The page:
As Derrick Goold wrote in this morning’s St. Louis Post-Dispatch, the “Rockies can offer [an] avalanche of hope” to small-market teams on the rise.
And the team Goold uses as a model in painting his picture? Your Pittsburgh Pirates:
“If you get people to believe that chance [to contend for a title], to embrace it, hope is a terrific thing,” said Frank Coonelly, the new president of the Pirates. “No hope, no shot. … To sell fans on that hope, they have to see it being done. Cleveland. Arizona. Colorado. It’s important that they’ve done it.”
Hope is a terrific thing. So are MVP and R.O.Y. candidates—Matt Holliday and Troy Tulowitzki—fantastic young pitching prospects—Franklin Morales, Ubaldo Jimenez and Manny Corpas—heavy hitters in the middle of your order—Todd Helton and Garrett Atkins—and a litany of role players who actually, you know, play significant roles.
I’m hoping Coonelly doesn’t honestly believe the Pirates are comparable to the Indians, Diamondbacks or Rockies right now. I won’t get into the attendance figures, or the size of the markets, or how much those teams spend: I’m considering his statement solely from a talent point of view.
They have it, and we don’t.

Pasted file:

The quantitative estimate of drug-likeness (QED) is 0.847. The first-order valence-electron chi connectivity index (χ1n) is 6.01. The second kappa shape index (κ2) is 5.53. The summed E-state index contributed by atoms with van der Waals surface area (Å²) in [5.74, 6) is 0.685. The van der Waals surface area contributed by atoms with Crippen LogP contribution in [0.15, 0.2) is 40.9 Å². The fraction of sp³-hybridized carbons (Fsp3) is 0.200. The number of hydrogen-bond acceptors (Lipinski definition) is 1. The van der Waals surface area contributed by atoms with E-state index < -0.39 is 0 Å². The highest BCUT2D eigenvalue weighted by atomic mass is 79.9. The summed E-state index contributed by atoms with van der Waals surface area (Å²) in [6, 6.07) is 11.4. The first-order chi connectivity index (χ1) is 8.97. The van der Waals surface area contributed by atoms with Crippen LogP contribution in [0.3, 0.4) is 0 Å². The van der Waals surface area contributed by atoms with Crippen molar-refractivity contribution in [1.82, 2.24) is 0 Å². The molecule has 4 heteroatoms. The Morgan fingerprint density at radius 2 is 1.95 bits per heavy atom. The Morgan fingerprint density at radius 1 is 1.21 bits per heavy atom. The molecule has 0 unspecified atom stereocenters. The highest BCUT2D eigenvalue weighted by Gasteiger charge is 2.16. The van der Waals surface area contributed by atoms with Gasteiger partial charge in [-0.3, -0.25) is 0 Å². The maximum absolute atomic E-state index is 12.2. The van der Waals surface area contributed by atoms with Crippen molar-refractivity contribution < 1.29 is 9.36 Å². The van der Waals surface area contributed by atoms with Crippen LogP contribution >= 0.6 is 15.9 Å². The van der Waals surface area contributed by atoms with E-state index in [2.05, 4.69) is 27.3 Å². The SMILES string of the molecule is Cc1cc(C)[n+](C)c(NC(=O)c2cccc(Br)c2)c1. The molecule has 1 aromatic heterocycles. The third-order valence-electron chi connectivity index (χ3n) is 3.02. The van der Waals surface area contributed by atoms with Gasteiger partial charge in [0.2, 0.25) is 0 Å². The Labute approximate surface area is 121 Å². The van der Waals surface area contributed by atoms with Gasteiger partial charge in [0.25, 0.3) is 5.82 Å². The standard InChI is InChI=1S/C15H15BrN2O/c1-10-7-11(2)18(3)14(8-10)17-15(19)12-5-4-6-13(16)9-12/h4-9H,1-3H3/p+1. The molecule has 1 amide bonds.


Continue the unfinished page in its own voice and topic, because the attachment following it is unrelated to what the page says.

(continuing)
As a labor lawyer for MLB, Coonelly helped shape the current collective bargaining agreement that has cultivated what he calls the game’s “competitive balance.” Asked if he would have taken the position as Pirates president under the economic system of 10 years ago, Coonelly said, flatly: “No. It was extremely difficult then to have a winning team in a market like Pittsburgh.”
There’s hope now.
“Can it be done quickly? Yes,” he said. “Is it easy to do quickly? No.”
Like Cleveland, Arizona and Colorado, the Pirates’ best chance to win will come when they’ve developed a formidable minor-league system and have promoted their own players up through the organization.
If Coonelly and Neal Huntington try to pull the wool over our eyes and take a shot at competing in 2008, I think it’ll be a mistake—just another setback for a franchise that’s grown accustomed to losing. Tear the roster down, build it back up, and convince us we can win in a few years as prospects mature.